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Issues Related to the Operation of Electric Scooters

Recently, several businesses throughout the North Texas area have begun ride-sharing operations in which individuals may rent electric scooters for personal travel and recreation. The popularity of these programs gives rise to several legal issues in the personal injury and litigation context.

Introduction:

Rental scooters made available by businesses like Bird and LimeBike in the North Texas area have given rise already to allegations of negligence and personal injury caused by the operation of these vehicles. See, e.g., Forrest Milburn, A LimeBike electric scooter crash sent a Dallas woman to the ER. Is the company liable? (2018), https://www.dallasnews.com/news/transportation/2018/07/12/limebike-electric-scooter-crash-sent-dallas-woman-er-company-liable, (last visited Jul 15, 2018). Moreover, the expansion of similar businesses in other states, like California, has given rise to a cottage industry of cases involving injuries on these vehicles. See Matt Howerton, Attorney tells Dallas to prepare for rental scooter accidents and litigation (2018), https://www.wfaa.com/article/news/attorney-tells-dallas-to-prepare-for-rental-scooter-accidents-and-litigation/287-572173867, (last visited Jul 17, 2018). Most regulation of the operation of these vehicles occurs at the local level. The following is a survey of the ordinances the City of Dallas has recently promulgated to regulate the operation of these vehicles, and a comparison of that approach with other large Texas cities.

Definition of a Motor Assisted Scooter:

The type of vehicle in question is defined as having not more than two wheels and a gas or electric motor not exceeding 40 cubic centimeters. City of Dallas, Tex. Code of Ordinances, Ch. 28, § 28.41.1(a)(4). Moreover, mopeds and motorcycles, electric bicycles, and electric personal mobility devices are explicitly excluded. Id.

Safety Regulations:

The City of Dallas has promulgated several rules governing the use of a motor assisted scooter. They may not be used on any city-owned property. City of Dallas, Tex. Code of Ordinances, Ch. 28, § 28.41(b)(1). They also may not be used on any public path, trail, alley, street, or highway where the use of a bicycle is not permitted. Id. This means that the City contemplates the use of these vehicles primarily on public roadways as opposed to sidewalks.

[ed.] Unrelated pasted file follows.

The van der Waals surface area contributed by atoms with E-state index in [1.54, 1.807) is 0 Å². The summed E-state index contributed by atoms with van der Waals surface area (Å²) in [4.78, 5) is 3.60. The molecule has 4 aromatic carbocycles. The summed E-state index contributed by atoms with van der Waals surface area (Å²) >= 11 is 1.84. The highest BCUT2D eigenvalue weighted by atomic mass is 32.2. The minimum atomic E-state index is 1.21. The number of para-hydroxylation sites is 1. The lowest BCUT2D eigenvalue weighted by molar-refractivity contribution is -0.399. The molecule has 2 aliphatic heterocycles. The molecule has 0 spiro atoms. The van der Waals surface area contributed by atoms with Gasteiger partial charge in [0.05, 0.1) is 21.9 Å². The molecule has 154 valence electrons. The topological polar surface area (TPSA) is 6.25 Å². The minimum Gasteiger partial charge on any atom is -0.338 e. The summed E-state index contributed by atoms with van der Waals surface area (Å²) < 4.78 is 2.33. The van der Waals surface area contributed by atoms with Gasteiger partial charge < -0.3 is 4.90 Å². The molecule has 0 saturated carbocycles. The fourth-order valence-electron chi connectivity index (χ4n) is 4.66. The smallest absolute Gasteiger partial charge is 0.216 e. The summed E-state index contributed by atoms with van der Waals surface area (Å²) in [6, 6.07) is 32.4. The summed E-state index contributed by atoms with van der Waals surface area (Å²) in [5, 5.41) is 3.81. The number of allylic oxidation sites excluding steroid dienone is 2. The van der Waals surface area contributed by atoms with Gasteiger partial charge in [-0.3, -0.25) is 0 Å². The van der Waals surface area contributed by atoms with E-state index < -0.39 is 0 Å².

These vehicles may not be used at night time. City of Dallas, Tex. Code of Ordinances, Ch. 28, § 28.41(b)(5). In this respect, their use differs from that of a bicycle, whose use is referenced by comparison in the statute. Notably, while a child, defined as an individual under the age of 17, may not operate a motor assisted scooter without utilizing a helmet, no such prohibition exists for an adult. City of Dallas, Tex. Code of Ordinances, Ch. 28, § 28.41(b)(4).

Interestingly, a parent of a child commits an offense if "he knowingly permits, or by insufficient control allows," the child to operate the motor assisted scooter without the use of a helmet. City of Dallas, Tex. Code of Ordinances, Ch. 28, § 28.41(b)(4). In this respect, the statue appears to place a burden for supervision beyond that traditionally imposed at common law on parents regarding children utilizing these precise sorts of vehicles. See, e.g., McCullough v. Godwin¸214 S.W.3d 793, 801 (Tex. App-Tyler 2007) (citing Hall v. Martin¸ 851 S.W.2d 905, 910 (Tex.App.-Beaumont 1993, writ denied) for the proposition that "parental immunity applied to claim that parent was negligent in entrusting a motor scooter to child without instructions or helmet).

Other Approaches:

Dallas appears to be at the forefront of regulating the use of motor assisted scooters as the trend has gained popularity and frequency of use. Where Dallas has imposed strict regulations on the use of motor assisted scooters, seemingly placing the onus on the operator of the scooter to take measures to ensure their safety, other cities have shifted the burden to the operator of a traditional motor vehicle.

For example, both Austin and Houston have defined the operators of motor assisted scooters as "vulnerable road users" whom motor vehicles are prohibited from overtaking in certain situations or otherwise harassing or intimidating. See City of Austin, Tex. Code of Ordinances, § 21-1-25; See also City of Houston, Tex. Code of Ordinances, Ch. 45, § 45-44. Austin also exempts scooters equipped with electric motors from the general requirement that bicycles and similar vehicles must utilize a bicycle lane, where available. City of Austin, Tex. Code of Ordinances, § 12-1-21. In this respect, its approach is opposite to that of Dallas, which frequently references bicycling regulations in its ordinance.

Conclusion:

The proliferation of for-rent motor assisted scooters has resulted in a scramble to regulate the use of these vehicles, which bare the hallmarks in various respects of both traditional motor vehicles and human-powered forms of transportation like bicycles. Because these vehicles have proliferated primarily in urban areas, their regulation has, to date been highly localized. However, given historic safety issues that arise (to pedestrians, operators of the scooters themselves, and operators of traditional motor vehicles) a survey of the various approaches to controlling their use is instructive as a potential issues that will arise in the litigation that will no doubt be attendant to the popularity of these vehicles' use. 

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